• “Those assigned to Healthy Low-Fat were instructed to choose whole-grain foods (e.g., rather than whole wheat flour products), including steel cut oats, farro, barley, quinoa, brown rice, and wild rice. Healthy Low-Fat participants were also encouraged to explore and consume a wide range of legumes and beans, fresh fruit, low-fat dairy products, and lean meats.  Given that high quality foods can be more expensive than foods that are similar in type but lower in quality, the encouragement to choose quality was framed as a continuum as opposed to an either/or (e.g., for the Healthy Low-Fat participants, organic wheat berries were at the highest level of quality, followed by conventional wheat berries, then whole wheat bread made with a minimal number of ingredients and no additives, then a more conventional whole wheat bread with many ingredients including additives, and, finally, refined white flour bread with many ingredients and additives was considered the lowest end of the quality continuum). In other words, participants were encouraged to choose the highest quality foods that they could reasonably find, realistically afford, and enjoy. “
  • “Those assigned to Healthy Low-Carb were instructed to choose high-quality oils and fats, avocados, hard cheeses, nut butters, and nuts & seeds.”

Main Results:

  • Weight change at 12 months was −5.3 kg for the HLF diet vs −6.0 kg for the HLC diet (mean between-group difference, 0.7 kg [95% CI, −0.2 to 1.6 kg]).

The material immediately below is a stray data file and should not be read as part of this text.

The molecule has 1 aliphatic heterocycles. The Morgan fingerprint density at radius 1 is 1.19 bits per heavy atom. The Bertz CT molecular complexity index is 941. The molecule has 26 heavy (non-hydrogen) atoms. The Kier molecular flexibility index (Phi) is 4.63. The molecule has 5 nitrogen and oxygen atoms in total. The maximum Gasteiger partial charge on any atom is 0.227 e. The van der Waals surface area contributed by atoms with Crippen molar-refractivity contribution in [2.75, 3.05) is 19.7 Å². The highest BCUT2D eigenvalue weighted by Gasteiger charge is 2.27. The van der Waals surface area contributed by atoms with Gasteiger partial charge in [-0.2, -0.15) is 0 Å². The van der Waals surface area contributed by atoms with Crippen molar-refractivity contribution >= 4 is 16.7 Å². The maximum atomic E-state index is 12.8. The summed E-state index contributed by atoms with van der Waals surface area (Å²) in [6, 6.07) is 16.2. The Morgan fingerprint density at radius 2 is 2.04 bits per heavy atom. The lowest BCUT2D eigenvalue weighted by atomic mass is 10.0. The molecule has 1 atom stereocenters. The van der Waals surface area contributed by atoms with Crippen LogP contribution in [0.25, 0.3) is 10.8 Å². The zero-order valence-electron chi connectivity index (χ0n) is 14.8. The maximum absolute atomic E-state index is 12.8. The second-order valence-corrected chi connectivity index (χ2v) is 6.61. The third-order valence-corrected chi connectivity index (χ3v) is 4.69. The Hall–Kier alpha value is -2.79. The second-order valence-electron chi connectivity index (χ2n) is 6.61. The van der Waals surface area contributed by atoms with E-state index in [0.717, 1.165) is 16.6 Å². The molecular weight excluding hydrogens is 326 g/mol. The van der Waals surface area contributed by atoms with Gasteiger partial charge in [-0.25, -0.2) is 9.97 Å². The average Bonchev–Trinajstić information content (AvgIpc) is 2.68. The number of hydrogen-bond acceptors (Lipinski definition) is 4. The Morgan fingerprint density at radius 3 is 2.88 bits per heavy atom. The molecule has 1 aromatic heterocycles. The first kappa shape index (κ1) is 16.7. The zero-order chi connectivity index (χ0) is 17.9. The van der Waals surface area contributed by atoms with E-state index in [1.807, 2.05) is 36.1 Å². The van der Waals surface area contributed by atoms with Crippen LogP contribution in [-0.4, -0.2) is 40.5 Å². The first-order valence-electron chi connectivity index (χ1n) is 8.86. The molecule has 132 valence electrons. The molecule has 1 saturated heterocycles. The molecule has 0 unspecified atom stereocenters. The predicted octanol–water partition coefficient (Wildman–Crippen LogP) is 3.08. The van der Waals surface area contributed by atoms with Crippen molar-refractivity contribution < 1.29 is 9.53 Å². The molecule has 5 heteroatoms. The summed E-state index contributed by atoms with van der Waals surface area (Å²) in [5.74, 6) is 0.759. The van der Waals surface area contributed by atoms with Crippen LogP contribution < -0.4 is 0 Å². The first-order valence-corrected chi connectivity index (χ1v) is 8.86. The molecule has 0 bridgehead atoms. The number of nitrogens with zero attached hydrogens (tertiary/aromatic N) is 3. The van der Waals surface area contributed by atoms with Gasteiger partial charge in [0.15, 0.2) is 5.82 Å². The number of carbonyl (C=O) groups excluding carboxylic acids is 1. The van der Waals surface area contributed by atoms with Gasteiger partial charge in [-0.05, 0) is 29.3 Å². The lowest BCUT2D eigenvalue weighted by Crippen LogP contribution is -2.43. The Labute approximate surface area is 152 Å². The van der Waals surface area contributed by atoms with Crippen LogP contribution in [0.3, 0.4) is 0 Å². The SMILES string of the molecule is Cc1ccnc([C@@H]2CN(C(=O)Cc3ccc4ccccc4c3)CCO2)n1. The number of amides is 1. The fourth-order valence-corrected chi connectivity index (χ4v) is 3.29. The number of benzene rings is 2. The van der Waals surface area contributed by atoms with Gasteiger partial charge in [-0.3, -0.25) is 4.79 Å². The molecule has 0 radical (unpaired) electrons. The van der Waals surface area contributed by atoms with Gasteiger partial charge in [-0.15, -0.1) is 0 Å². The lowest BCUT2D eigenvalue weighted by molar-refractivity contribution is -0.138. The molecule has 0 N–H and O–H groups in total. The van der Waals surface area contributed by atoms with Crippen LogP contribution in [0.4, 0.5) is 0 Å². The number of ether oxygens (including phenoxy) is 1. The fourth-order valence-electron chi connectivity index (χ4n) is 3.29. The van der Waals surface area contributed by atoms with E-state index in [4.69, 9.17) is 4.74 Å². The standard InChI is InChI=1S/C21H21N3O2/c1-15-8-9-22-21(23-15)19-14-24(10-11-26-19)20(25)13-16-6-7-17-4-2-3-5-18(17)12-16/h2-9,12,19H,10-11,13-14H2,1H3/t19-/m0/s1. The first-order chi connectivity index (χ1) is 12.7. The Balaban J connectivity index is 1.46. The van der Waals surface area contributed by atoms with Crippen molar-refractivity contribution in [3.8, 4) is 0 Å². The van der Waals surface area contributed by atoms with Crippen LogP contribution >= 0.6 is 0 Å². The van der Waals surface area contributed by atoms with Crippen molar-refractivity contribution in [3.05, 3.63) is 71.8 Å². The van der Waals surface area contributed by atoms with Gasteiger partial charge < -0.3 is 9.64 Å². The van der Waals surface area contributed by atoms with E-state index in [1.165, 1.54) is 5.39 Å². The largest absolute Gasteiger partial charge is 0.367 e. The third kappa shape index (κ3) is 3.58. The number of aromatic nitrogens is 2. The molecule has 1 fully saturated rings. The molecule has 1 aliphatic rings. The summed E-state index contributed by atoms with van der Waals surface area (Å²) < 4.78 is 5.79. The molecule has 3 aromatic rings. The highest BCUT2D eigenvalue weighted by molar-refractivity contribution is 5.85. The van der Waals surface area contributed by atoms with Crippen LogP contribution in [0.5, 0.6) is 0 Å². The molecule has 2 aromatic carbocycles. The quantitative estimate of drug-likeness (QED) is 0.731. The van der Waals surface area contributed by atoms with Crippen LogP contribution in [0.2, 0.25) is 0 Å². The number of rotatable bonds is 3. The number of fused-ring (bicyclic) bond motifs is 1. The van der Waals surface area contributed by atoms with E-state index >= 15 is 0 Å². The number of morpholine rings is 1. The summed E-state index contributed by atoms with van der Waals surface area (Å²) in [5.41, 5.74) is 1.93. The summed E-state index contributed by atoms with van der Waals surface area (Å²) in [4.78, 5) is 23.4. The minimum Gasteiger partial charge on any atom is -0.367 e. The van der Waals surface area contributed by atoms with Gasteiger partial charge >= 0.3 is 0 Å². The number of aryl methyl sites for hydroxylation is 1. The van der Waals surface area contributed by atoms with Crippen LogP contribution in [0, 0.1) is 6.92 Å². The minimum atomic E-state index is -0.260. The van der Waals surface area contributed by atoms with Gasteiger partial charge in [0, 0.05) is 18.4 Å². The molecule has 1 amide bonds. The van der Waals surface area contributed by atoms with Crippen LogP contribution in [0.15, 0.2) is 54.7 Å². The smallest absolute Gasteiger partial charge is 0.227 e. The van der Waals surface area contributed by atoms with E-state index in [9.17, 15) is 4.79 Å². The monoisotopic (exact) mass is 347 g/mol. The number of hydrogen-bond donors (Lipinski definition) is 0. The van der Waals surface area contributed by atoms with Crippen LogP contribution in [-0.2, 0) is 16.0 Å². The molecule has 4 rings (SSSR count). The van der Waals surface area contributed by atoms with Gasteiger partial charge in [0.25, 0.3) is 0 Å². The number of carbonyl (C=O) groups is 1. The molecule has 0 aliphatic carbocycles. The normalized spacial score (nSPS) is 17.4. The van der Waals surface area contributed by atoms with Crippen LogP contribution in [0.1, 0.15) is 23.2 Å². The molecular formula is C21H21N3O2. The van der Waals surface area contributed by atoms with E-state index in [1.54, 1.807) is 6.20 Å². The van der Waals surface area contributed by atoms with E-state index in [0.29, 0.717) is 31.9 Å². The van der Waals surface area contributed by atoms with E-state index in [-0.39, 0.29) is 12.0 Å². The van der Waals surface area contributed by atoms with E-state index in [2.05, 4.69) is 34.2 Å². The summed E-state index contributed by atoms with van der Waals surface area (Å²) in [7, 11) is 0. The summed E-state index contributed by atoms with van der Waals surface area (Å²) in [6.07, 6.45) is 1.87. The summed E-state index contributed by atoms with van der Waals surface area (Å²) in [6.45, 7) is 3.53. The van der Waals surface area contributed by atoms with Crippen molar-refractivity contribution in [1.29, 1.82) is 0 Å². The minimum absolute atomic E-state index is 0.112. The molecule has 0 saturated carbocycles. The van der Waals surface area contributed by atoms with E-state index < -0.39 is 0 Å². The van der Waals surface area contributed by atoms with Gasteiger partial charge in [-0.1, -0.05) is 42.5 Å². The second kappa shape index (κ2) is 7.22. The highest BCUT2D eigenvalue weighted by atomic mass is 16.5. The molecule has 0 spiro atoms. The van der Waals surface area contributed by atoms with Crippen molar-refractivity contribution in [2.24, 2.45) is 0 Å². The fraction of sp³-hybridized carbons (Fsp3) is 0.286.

• However, there were no significant between-group differences observed for body mass index, body fat percentage, and waist circumference
  • There was no significant diet-genotype pattern interaction or diet-insulin secretion interaction with 12-month weight loss. Gardner also comments that this study is the highest quality assessment of the studied gene-diet interactions to date. It attempted to corroborate previous observations, but in a more rigorous setup was unable to do so.
    • This indicates that there was no significant difference in weight change among participants matched vs mismatched to their diet assignment based on their 3-SNP genotype pattern
    • The test for interaction among diet, baseline insulin secretion (INS-30), and the 12-month time point was not statistically significant. [22 Trusted SourcePubMedGo to source]
  • Adverse events were similar between groups
  • Total energy intake was not different between diet groups at baseline or at any subsequent time point.
  • But, both groups did reduce their calorie intake.
    • Despite not being instructed to follow a specific energy (kilocalorie) intake restriction, the mean reported energy intake reduction relative to baseline was approximately 500 to 600 kcal/d for both groups at each time point after randomization.
  • As you can see below, the largest difference in the carb and fat intake between groups was seen at 3 months but did remain quite different at 12 months. There was roughly an 80-gram difference in carb intake between groups, but even the high-carb group reduced their carb intake relative to baseline.
  • As noted in many previous studies, a low-carb diet increases LDL but is also favorable for HDL and triglycerides.
    • At 12 months relative to baseline, both diets improved lipid profiles and lowered blood pressure, insulin, and glucose levels, with the exception of low-density lipoprotein cholesterol concentrations, which increased for participants in the healthy low-carbohydrate group (Table 3). The 12-month changes in low-density lipoprotein cholesterol concentrations significantly favored a healthy low-fat diet.
    • High-density lipoprotein cholesterol concentrations increased significantly more and concentrations of triglycerides decreased significantly more for the healthy low-carbohydrate diet group than for the healthy low-fat diet group.

Authors Conclusion: